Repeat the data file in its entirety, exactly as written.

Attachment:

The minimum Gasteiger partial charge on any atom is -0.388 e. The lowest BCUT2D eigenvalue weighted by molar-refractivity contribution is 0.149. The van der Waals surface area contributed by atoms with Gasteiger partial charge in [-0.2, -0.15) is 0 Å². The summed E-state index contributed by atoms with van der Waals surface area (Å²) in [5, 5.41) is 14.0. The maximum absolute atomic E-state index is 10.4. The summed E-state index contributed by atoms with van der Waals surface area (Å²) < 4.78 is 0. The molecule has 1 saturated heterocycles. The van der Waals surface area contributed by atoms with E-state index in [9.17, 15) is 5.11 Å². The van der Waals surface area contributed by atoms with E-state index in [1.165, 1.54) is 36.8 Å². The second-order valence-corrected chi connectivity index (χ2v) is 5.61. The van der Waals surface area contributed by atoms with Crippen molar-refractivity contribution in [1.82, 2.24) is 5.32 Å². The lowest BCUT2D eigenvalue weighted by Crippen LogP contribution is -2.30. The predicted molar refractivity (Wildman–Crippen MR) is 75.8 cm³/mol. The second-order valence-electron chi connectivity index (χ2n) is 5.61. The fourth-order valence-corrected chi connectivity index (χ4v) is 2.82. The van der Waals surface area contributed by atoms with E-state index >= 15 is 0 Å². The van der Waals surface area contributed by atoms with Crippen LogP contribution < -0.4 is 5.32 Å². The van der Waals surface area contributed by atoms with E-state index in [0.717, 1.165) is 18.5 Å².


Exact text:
The minimum Gasteiger partial charge on any atom is -0.388 e. The lowest BCUT2D eigenvalue weighted by molar-refractivity contribution is 0.149. The van der Waals surface area contributed by atoms with Gasteiger partial charge in [-0.2, -0.15) is 0 Å². The summed E-state index contributed by atoms with van der Waals surface area (Å²) in [5, 5.41) is 14.0. The maximum absolute atomic E-state index is 10.4. The summed E-state index contributed by atoms with van der Waals surface area (Å²) < 4.78 is 0. The molecule has 1 saturated heterocycles. The van der Waals surface area contributed by atoms with E-state index in [9.17, 15) is 5.11 Å². The van der Waals surface area contributed by atoms with E-state index in [1.165, 1.54) is 36.8 Å². The second-order valence-corrected chi connectivity index (χ2v) is 5.61. The van der Waals surface area contributed by atoms with Crippen molar-refractivity contribution in [1.82, 2.24) is 5.32 Å². The lowest BCUT2D eigenvalue weighted by Crippen LogP contribution is -2.30. The predicted molar refractivity (Wildman–Crippen MR) is 75.8 cm³/mol. The second-order valence-electron chi connectivity index (χ2n) is 5.61. The fourth-order valence-corrected chi connectivity index (χ4v) is 2.82. The van der Waals surface area contributed by atoms with E-state index >= 15 is 0 Å². The van der Waals surface area contributed by atoms with Crippen LogP contribution < -0.4 is 5.32 Å². The van der Waals surface area contributed by atoms with E-state index in [0.717, 1.165) is 18.5 Å².